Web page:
Smartphone use undermines enjoyment of face-to-face social interactions (2017)

Journal of Experimental Social Psychology

Available online 6 November 2017


•We examine whether phone use impacts the benefits derived from social interactions.

•We test the effect using a field experiment and experience sampling.

•Phone use leads to distraction, which undermines benefits of social interaction.


Using a field experiment and experience sampling, we found the first evidence that phone use may undermine the enjoyment people derive from real world social interactions. In Study 1, we recruited over 300 community members and students to share a meal at a restaurant with friends or family. Participants were randomly assigned to keep their phones on the table or to put their phones away during the meal. When phones were present (vs. absent), participants felt more distracted, which reduced how much they enjoyed spending time with their friends/family. We found consistent results using experience sampling in Study 2; during in-person interactions, participants felt more distracted and reported lower enjoyment if they used their phones than if they did not. This research suggests that despite their ability to connect us to others across the globe, phones may undermine the benefits we derive from interacting with those across the table.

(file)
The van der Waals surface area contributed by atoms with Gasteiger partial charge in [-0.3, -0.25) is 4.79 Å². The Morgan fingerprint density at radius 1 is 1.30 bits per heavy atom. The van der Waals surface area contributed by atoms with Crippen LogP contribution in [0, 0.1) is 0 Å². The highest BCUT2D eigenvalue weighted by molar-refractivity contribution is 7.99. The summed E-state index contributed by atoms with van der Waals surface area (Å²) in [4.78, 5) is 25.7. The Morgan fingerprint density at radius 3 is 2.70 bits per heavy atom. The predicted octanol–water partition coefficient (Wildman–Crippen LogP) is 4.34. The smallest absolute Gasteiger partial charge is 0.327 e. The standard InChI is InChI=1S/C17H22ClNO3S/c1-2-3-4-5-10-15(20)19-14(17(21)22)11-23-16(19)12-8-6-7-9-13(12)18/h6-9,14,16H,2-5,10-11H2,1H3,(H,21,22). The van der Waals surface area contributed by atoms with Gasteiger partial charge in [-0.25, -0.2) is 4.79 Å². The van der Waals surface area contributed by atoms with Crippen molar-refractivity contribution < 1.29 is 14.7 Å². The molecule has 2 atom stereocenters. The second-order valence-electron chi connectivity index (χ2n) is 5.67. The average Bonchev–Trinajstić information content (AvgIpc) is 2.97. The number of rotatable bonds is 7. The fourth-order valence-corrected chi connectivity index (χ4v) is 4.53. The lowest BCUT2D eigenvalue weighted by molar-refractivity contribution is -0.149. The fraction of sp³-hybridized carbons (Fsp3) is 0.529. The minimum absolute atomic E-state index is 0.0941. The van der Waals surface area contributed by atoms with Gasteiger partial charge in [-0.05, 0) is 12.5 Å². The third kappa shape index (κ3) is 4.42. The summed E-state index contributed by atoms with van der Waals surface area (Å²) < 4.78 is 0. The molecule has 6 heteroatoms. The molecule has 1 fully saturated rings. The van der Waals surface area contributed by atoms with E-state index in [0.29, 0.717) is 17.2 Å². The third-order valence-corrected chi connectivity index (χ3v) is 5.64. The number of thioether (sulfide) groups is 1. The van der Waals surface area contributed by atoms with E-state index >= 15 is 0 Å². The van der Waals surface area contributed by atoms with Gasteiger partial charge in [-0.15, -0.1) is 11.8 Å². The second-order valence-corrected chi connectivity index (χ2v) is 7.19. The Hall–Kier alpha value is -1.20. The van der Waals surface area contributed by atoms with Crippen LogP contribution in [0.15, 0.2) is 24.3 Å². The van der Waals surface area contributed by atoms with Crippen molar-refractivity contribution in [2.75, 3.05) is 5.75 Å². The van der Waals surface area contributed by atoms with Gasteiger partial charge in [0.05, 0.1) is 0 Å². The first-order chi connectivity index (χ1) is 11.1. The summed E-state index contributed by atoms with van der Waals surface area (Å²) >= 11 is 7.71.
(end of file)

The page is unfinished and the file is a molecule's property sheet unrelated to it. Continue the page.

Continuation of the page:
• Mobile phones;
  • Technology;
  • Distraction;
  • Social interaction;
  • Well-being